The Grand Budapest Hotel ★★★★★

"...Did you just throw my cat out the window?"

STORY 5/5
WRITING 5/5
ACTING 5/5
MUSIC 5/5
CINEMATOGRAPHY 5/5

Wes Anderson still has a perfect track record. This did not disappoint in the slightest. It exceeded all my expectations. Seriously. Wow.
My gosh.
WOW.
Dem aspect ratios, man. Dat lighting. Dat awesomeness.
Dat quirkiness.
Dat beauty.
The story is easily Wes Anderson's darkest, most violent, and probably the film with the most moving parts. Tons of characters with great development. There's also a HUGE amount of suspense, and it's absolutely delightful.
The writing is of course, quite Wesy, but possibly even speedier, more witty, and more intelligent than many Wes Anderson films. The brilliance in the dialogue and the narration also works well with the quick camera movements.
And now, the acting. I think the most addressable talents here are Ralph Fiennes, Willem Dafoe, Adrien Brody, Tony Revolori, and Saiorse Ronan. But really, these are simply those that stand out the most among an absolutely perfect (and I do mean PERFECT) cast. Adrien Brody was absolutely amazing, especially when he curses without reason or an appropriate setting. Hilarious. Willem Dafoe was chilling as a dark assassin... sort of... thing. Not technically assassin. And Harvey Keitel was splendid while he was on screen, of course, covered in tattoos and constantly and unnecessarily flexing his muscles, specifically his pectorals.
We also have an immense amount of cameos, mostly by Wes Anderson regulars, such as Bill Muthaflippin' Murray, Owen Muthaflippin' Wilson, Edward Muthaflippin' Norton, Tilda Muthaflippin' Swinton, Bob Muthaflippin' Balaban, Wallace Muthaflippin' Wolodarsky, and Waris Muthaflippin' Ahluwalia.
Now, of course, I'll speak a bit about the two leads, who are also great, but that's to be expected. Ralph Fiennes' candor and pronunciation is splendid and intelligent-sounding. And Tony Revolori... well let's just say that I'm betting he'll become a Wes Anderson regular himself.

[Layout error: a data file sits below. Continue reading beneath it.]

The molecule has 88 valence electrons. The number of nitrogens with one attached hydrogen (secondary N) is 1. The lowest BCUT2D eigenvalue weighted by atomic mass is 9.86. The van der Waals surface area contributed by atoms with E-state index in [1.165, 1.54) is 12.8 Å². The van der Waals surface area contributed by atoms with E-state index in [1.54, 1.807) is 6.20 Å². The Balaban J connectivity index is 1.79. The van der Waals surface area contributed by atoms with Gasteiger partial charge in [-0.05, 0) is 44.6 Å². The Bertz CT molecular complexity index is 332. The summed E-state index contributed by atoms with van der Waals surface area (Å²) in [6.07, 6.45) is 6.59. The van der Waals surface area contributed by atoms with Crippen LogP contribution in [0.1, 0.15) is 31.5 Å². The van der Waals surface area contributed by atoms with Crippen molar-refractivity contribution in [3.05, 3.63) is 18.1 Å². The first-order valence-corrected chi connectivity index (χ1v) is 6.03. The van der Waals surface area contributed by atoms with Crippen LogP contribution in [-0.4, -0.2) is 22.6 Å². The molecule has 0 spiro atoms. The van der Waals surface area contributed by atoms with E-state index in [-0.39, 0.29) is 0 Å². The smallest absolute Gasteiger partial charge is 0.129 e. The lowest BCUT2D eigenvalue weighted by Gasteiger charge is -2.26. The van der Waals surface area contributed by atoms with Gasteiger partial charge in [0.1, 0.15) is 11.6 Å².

I had listened to Alexandre Desplat's soundtrack about twenty times. Yup. But I never imagined that it would be used THIS well. Every single time it's used, even if the song has been used at a different time in the film, it's just... awesome. Perfect collaboration between visuals and music.
Now really, Wes Anderson's style was less used in Moonrise Kingdom than it was used in his other films. But that was simply a temporary absence, for in this film, he is back in full force. He even expands upon his style (in Moonrise Kingdom I couldn't really call the differences in the style improvements... good but not improvements upon the style). In his trademark side-tracking shots, he adds alternating focus. For instance, as he tracks past a particularly interesting subject, he'll continue moving but continue to stare at this subject. Also, in his crash zooms, he adds some more emotion, becoming more intimate with his characters. Snow floats in several shots, adding even more beauty to the colorful, shockingly well lit shots.
In this film, Wes Anderson just goes wild. Casual violence and cursing is common in the fiilm, and it's just delightful. There's an escape scene involving two incredibly long (and I mean CRAZY long) ladders. There's a chase scene involving some stunning extreme-wide shots, skis and a sled. There's a creepy stalking scene. Some stunningly well-executed (hehe) death scenes. And a cat thrown out of a window. There's a motorcycle shot that seems to reference Fantastic Mr. Fox, and train shots that seem to reference The Darjeeling Limited. In this film, Wes Anderson constructs an absolutely incredible, likely Wes Anderson's best story. Ever. It has energy, and drama. Comedy, and romance.
I know I repeated some adjectives. But I don't entirely know how to perfectly describe this perfect film. I mean... honestly. I'm pretty sure this will be the very best film of 2014. My gosh.
This makes it all the way to second place in Wes Anderson's filmography.
WATCH THIS.

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